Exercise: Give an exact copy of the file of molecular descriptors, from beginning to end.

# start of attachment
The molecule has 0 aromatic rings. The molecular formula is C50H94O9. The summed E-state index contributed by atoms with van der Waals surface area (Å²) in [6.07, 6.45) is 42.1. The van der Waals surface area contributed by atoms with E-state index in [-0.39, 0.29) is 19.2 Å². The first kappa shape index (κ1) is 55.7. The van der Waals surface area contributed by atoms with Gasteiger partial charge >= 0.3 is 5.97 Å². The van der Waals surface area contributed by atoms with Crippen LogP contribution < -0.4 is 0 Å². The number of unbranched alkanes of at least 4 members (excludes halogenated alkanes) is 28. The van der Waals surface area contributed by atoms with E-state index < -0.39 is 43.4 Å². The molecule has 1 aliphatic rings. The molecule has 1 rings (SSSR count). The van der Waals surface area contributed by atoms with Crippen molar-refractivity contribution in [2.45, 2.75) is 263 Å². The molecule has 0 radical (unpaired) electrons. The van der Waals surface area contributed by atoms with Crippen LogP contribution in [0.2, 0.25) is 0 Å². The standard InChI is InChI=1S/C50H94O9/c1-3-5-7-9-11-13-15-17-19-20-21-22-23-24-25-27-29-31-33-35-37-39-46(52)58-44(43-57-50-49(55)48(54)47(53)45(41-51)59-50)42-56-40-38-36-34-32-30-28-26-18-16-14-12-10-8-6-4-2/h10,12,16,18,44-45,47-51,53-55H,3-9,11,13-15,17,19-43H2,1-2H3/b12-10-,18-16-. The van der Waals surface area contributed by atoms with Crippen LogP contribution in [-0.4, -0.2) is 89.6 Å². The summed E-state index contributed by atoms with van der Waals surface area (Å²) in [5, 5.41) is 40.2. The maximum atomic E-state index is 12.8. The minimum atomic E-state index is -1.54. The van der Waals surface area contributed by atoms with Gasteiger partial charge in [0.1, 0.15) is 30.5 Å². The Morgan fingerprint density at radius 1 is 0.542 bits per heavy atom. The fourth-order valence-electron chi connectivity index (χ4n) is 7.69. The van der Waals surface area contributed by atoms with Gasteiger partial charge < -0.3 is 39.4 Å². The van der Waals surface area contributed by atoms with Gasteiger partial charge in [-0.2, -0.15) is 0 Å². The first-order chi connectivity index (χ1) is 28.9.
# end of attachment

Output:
The molecule has 0 aromatic rings. The molecular formula is C50H94O9. The summed E-state index contributed by atoms with van der Waals surface area (Å²) in [6.07, 6.45) is 42.1. The van der Waals surface area contributed by atoms with E-state index in [-0.39, 0.29) is 19.2 Å². The first kappa shape index (κ1) is 55.7. The van der Waals surface area contributed by atoms with Gasteiger partial charge >= 0.3 is 5.97 Å². The van der Waals surface area contributed by atoms with Crippen LogP contribution < -0.4 is 0 Å². The number of unbranched alkanes of at least 4 members (excludes halogenated alkanes) is 28. The van der Waals surface area contributed by atoms with E-state index < -0.39 is 43.4 Å². The molecule has 1 aliphatic rings. The molecule has 1 rings (SSSR count). The van der Waals surface area contributed by atoms with Crippen molar-refractivity contribution in [2.45, 2.75) is 263 Å². The molecule has 0 radical (unpaired) electrons. The van der Waals surface area contributed by atoms with Crippen LogP contribution in [0.2, 0.25) is 0 Å². The standard InChI is InChI=1S/C50H94O9/c1-3-5-7-9-11-13-15-17-19-20-21-22-23-24-25-27-29-31-33-35-37-39-46(52)58-44(43-57-50-49(55)48(54)47(53)45(41-51)59-50)42-56-40-38-36-34-32-30-28-26-18-16-14-12-10-8-6-4-2/h10,12,16,18,44-45,47-51,53-55H,3-9,11,13-15,17,19-43H2,1-2H3/b12-10-,18-16-. The van der Waals surface area contributed by atoms with Crippen LogP contribution in [-0.4, -0.2) is 89.6 Å². The summed E-state index contributed by atoms with van der Waals surface area (Å²) in [5, 5.41) is 40.2. The maximum atomic E-state index is 12.8. The minimum atomic E-state index is -1.54. The van der Waals surface area contributed by atoms with Gasteiger partial charge in [0.1, 0.15) is 30.5 Å². The Morgan fingerprint density at radius 1 is 0.542 bits per heavy atom. The fourth-order valence-electron chi connectivity index (χ4n) is 7.69. The van der Waals surface area contributed by atoms with Gasteiger partial charge < -0.3 is 39.4 Å². The van der Waals surface area contributed by atoms with Gasteiger partial charge in [-0.2, -0.15) is 0 Å². The first-order chi connectivity index (χ1) is 28.9.